Repackaging images with mkosi

Published January 29th, 2024, 4 min read, #archlinux

In a fediverse discussion following my last post about mkosi I got nerd-sniped to try and repackage System Rescue into an USI with mkosi.

In this post we'll explore how to do this.


We'll need a few packages first:

# pacman -S mkosi squashfs-tools
# pacman -S --asdeps systemd-ukify qemu-base

In addition to mkosi, we install its optional dependencies systemd-ukify (required to build a UKI) and qemu-base (to test with mkosi qemu). We install squashfs-tools to extract the root file system from the system-rescue squashfs image with unsquashfs.

Configure mkosi

We start with a simple mkosi.conf which enables our desired output format:



Get the root file system

Next we download systemrescue-11.00-amd64.iso from the System Rescue download page. We mount the ISO, copy sysresccd/x86_64/airootfs.sfs to the directory of our mkosi.conf file, and extract it (as root to maintain proper file ownership, etc.)

# unsquashfs airootfs.sfs

The extracted root file system becomes our base tree for the mkosi image:

diff --git i/mkosi.conf w/mkosi.conf
index 2b1ad05..297c99c 100644
--- i/mkosi.conf
+++ w/mkosi.conf
@@ -4,3 +4,6 @@ Distribution=custom

Let's try:

$ mkosi
‣ A kernel must be installed in the image to build a UKI

Looks like there's no kernel in the root file system:

$ ls squashfs-root/lib/modules/6.6.14-1-lts/
kernel/            modules.builtin            modules.builtin.modinfo  modules.devname  modules.symbols
modules.alias      modules.builtin.alias.bin  modules.dep              modules.order    modules.symbols.bin
modules.alias.bin  modules.builtin.bin        modules.dep.bin          modules.softdep  pkgbase

Which makes sense: By the time the root file system gets mounted the kernel is already loaded, so System Rescue doesn't waste any space here.

Get the kernel

So let's copy the kernel from sysresccd/boot/x86_64/vmlinuz on the ISO to the directory of our mkosi file, and add it on top of the base tree:

diff --git i/mkosi.conf w/mkosi.conf
index 65f5e5f..7755a27 100644
--- i/mkosi.conf
+++ w/mkosi.conf
@@ -7,3 +7,4 @@ ImageId=system-rescue


Still not there, though:

$ mkosi -f
mkosi -f
‣ Building system-rescue image
Create subvolume '/var/tmp/mkosi-workspacepbun1nmm/root'
‣  Copying in base trees…
‣  Copying in extra file trees…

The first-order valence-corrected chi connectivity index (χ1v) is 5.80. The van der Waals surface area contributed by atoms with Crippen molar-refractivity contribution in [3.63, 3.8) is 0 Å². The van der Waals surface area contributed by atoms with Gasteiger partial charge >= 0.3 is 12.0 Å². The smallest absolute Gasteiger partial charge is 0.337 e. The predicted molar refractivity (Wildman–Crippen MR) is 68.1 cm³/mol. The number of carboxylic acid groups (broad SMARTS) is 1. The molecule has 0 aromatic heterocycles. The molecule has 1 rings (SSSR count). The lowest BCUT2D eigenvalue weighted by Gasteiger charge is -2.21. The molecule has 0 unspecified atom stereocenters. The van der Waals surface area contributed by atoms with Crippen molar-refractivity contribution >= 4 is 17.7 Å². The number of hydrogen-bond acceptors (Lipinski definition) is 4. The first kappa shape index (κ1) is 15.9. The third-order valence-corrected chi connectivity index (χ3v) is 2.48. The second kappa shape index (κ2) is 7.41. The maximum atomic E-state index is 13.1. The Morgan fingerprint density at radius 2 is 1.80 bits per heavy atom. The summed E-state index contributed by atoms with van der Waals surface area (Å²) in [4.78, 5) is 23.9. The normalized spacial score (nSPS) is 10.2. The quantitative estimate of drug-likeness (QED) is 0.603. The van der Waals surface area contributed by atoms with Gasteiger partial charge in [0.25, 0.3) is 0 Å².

‣  Installing systemd-boot…
Failed to resolve path /efi: No such file or directory
‣ "bootctl install --root /var/tmp/mkosi-workspacepbun1nmm/root --all-architectures --no-variables" returned non-zero exit code 1.

mkosi tries to install bootloader the disk image, but there's no /efi directory in the image. However, we don't need a bootloader inside a USI; instead a USI gets booted by an external bootloader. So let's disable bootloader installation:

diff --git i/mkosi.conf w/mkosi.conf
index 7755a27..f501fee 100644
--- i/mkosi.conf
+++ w/mkosi.conf
@@ -8,3 +8,5 @@ ImageId=system-rescue

Now we get an image:

$ mkosi -f
‣  […]/system-rescue.efi size is 909.3M, consumes 909.3M.

It's pretty large, but that's not surprising given that we're combining some very large source files:

$ du -h vmlinuz airootfs.sfs
13M     vmlinuz
768M    airootfs.sfs

However, we'll need more memory for testing this in a VM than the default 2 GiB mkosi uses for its qemu command:

diff --git i/mkosi.conf w/mkosi.conf
index f501fee..9633e9d 100644
--- i/mkosi.conf
+++ w/mkosi.conf
@@ -10,3 +10,6 @@ BaseTrees=squashfs-root

We're choosing 8 GiB because an initramfs of almost 1 GiB will likely use several gigabytes of memory, and we also need a bit of RAM for the system itself.

Let's see if it boots:

$ mkosi qemu
 ========= SystemRescue 11.00 (x86_64) ======== ttyS0/6 =========

* Console environment :
   Run setkmap to choose the keyboard layout (also accessible with the arrow up key)
   Run manual to read the documentation of SystemRescue

* Graphical environment :
   Type startx to run the graphical environment
   X.Org comes with the XFCE environment and several graphical tools:
   - Partition manager: .. gparted
   - Web browser: ........ firefox
   - Text editor: ........ featherpad

sysrescue login: root (automatic login)

[root@sysrescue ~]#



This post illustrates some cool mkosi features to build your own images of arbitrary root file system trees. You could use this to e.g. build a USI from the good old GRML on ESP trick, or repackage any kind of live disk (small enough to live in memory) into a single bootable file.

But for System Rescue specifically this is kind of a futile exercise. System Rescue is based on Arch Linux, after all, which has first-class mkosi support In its gitlab repo we can find its package list as well as its extra file system tree, so instead of repackaging its binary artifacts we could just build a mkosi image right from its sources.

But that's a story for another blog post.